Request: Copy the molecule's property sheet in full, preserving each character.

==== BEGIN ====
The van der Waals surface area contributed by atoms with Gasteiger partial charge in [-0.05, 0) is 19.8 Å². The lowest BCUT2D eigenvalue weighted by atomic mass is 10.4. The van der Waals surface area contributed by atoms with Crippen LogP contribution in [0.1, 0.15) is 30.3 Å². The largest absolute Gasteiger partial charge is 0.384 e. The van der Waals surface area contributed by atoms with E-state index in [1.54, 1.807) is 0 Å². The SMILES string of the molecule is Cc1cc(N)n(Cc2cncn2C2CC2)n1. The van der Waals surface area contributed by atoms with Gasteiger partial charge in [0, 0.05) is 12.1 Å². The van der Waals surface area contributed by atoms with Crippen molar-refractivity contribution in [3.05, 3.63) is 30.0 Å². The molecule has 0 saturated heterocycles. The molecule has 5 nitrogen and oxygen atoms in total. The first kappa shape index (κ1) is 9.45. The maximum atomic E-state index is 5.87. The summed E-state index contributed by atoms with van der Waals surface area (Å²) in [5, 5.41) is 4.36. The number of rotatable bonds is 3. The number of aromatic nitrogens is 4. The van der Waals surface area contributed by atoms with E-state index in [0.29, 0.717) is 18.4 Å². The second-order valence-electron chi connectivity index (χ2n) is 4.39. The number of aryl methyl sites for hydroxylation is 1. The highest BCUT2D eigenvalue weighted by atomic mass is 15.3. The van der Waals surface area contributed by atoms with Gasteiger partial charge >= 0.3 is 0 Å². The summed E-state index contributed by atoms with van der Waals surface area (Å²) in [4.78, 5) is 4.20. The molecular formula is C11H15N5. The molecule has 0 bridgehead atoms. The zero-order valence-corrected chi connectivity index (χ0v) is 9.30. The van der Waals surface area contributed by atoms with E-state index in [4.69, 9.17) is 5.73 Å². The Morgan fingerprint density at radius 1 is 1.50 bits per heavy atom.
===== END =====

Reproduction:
The van der Waals surface area contributed by atoms with Gasteiger partial charge in [-0.05, 0) is 19.8 Å². The lowest BCUT2D eigenvalue weighted by atomic mass is 10.4. The van der Waals surface area contributed by atoms with Crippen LogP contribution in [0.1, 0.15) is 30.3 Å². The largest absolute Gasteiger partial charge is 0.384 e. The van der Waals surface area contributed by atoms with E-state index in [1.54, 1.807) is 0 Å². The SMILES string of the molecule is Cc1cc(N)n(Cc2cncn2C2CC2)n1. The van der Waals surface area contributed by atoms with Gasteiger partial charge in [0, 0.05) is 12.1 Å². The van der Waals surface area contributed by atoms with Crippen molar-refractivity contribution in [3.05, 3.63) is 30.0 Å². The molecule has 0 saturated heterocycles. The molecule has 5 nitrogen and oxygen atoms in total. The first kappa shape index (κ1) is 9.45. The maximum atomic E-state index is 5.87. The summed E-state index contributed by atoms with van der Waals surface area (Å²) in [5, 5.41) is 4.36. The number of rotatable bonds is 3. The number of aromatic nitrogens is 4. The van der Waals surface area contributed by atoms with E-state index in [0.29, 0.717) is 18.4 Å². The second-order valence-electron chi connectivity index (χ2n) is 4.39. The number of aryl methyl sites for hydroxylation is 1. The highest BCUT2D eigenvalue weighted by atomic mass is 15.3. The van der Waals surface area contributed by atoms with Gasteiger partial charge >= 0.3 is 0 Å². The summed E-state index contributed by atoms with van der Waals surface area (Å²) in [4.78, 5) is 4.20. The molecular formula is C11H15N5. The molecule has 0 bridgehead atoms. The zero-order valence-corrected chi connectivity index (χ0v) is 9.30. The van der Waals surface area contributed by atoms with E-state index in [4.69, 9.17) is 5.73 Å². The Morgan fingerprint density at radius 1 is 1.50 bits per heavy atom.